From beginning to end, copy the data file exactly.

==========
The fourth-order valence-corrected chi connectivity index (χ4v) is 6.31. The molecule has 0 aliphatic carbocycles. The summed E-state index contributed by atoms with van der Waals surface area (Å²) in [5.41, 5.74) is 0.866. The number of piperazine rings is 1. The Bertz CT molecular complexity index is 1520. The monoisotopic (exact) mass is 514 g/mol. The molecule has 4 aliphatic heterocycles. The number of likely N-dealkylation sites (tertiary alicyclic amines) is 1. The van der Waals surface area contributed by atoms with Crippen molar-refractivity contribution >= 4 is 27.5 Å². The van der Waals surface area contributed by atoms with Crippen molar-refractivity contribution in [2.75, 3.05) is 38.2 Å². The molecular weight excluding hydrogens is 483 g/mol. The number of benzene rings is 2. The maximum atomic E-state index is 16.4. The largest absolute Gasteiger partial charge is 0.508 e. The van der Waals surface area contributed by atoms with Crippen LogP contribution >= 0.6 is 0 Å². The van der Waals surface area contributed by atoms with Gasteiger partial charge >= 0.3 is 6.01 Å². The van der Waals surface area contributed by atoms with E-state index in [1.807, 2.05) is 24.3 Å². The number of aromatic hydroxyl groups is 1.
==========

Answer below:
The fourth-order valence-corrected chi connectivity index (χ4v) is 6.31. The molecule has 0 aliphatic carbocycles. The summed E-state index contributed by atoms with van der Waals surface area (Å²) in [5.41, 5.74) is 0.866. The number of piperazine rings is 1. The Bertz CT molecular complexity index is 1520. The monoisotopic (exact) mass is 514 g/mol. The molecule has 4 aliphatic heterocycles. The number of likely N-dealkylation sites (tertiary alicyclic amines) is 1. The van der Waals surface area contributed by atoms with Crippen molar-refractivity contribution >= 4 is 27.5 Å². The van der Waals surface area contributed by atoms with Crippen molar-refractivity contribution in [2.75, 3.05) is 38.2 Å². The molecular weight excluding hydrogens is 483 g/mol. The number of benzene rings is 2. The maximum atomic E-state index is 16.4. The largest absolute Gasteiger partial charge is 0.508 e. The van der Waals surface area contributed by atoms with Crippen LogP contribution >= 0.6 is 0 Å². The van der Waals surface area contributed by atoms with Gasteiger partial charge >= 0.3 is 6.01 Å². The van der Waals surface area contributed by atoms with E-state index in [1.807, 2.05) is 24.3 Å². The number of aromatic hydroxyl groups is 1.